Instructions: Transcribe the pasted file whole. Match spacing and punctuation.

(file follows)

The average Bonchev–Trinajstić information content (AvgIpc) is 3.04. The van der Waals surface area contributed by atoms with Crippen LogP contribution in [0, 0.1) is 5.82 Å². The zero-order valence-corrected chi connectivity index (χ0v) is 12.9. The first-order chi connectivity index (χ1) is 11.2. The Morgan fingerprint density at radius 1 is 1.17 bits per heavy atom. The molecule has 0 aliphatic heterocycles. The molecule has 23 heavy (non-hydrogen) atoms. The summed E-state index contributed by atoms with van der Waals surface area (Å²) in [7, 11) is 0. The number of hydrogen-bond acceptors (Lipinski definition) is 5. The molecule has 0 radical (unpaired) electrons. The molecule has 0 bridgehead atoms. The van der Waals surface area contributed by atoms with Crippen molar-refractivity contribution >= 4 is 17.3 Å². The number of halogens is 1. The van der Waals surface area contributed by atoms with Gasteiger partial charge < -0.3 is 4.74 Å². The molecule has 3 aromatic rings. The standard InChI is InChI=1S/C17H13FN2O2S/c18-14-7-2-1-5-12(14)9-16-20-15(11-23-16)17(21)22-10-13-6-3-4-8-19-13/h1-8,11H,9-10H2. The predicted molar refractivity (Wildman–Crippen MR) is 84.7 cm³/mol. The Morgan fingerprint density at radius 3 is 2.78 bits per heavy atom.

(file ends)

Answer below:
The average Bonchev–Trinajstić information content (AvgIpc) is 3.04. The van der Waals surface area contributed by atoms with Crippen LogP contribution in [0, 0.1) is 5.82 Å². The zero-order valence-corrected chi connectivity index (χ0v) is 12.9. The first-order chi connectivity index (χ1) is 11.2. The Morgan fingerprint density at radius 1 is 1.17 bits per heavy atom. The molecule has 0 aliphatic heterocycles. The molecule has 23 heavy (non-hydrogen) atoms. The summed E-state index contributed by atoms with van der Waals surface area (Å²) in [7, 11) is 0. The number of hydrogen-bond acceptors (Lipinski definition) is 5. The molecule has 0 radical (unpaired) electrons. The molecule has 0 bridgehead atoms. The van der Waals surface area contributed by atoms with Crippen molar-refractivity contribution >= 4 is 17.3 Å². The number of halogens is 1. The van der Waals surface area contributed by atoms with Gasteiger partial charge < -0.3 is 4.74 Å². The molecule has 3 aromatic rings. The standard InChI is InChI=1S/C17H13FN2O2S/c18-14-7-2-1-5-12(14)9-16-20-15(11-23-16)17(21)22-10-13-6-3-4-8-19-13/h1-8,11H,9-10H2. The predicted molar refractivity (Wildman–Crippen MR) is 84.7 cm³/mol. The Morgan fingerprint density at radius 3 is 2.78 bits per heavy atom.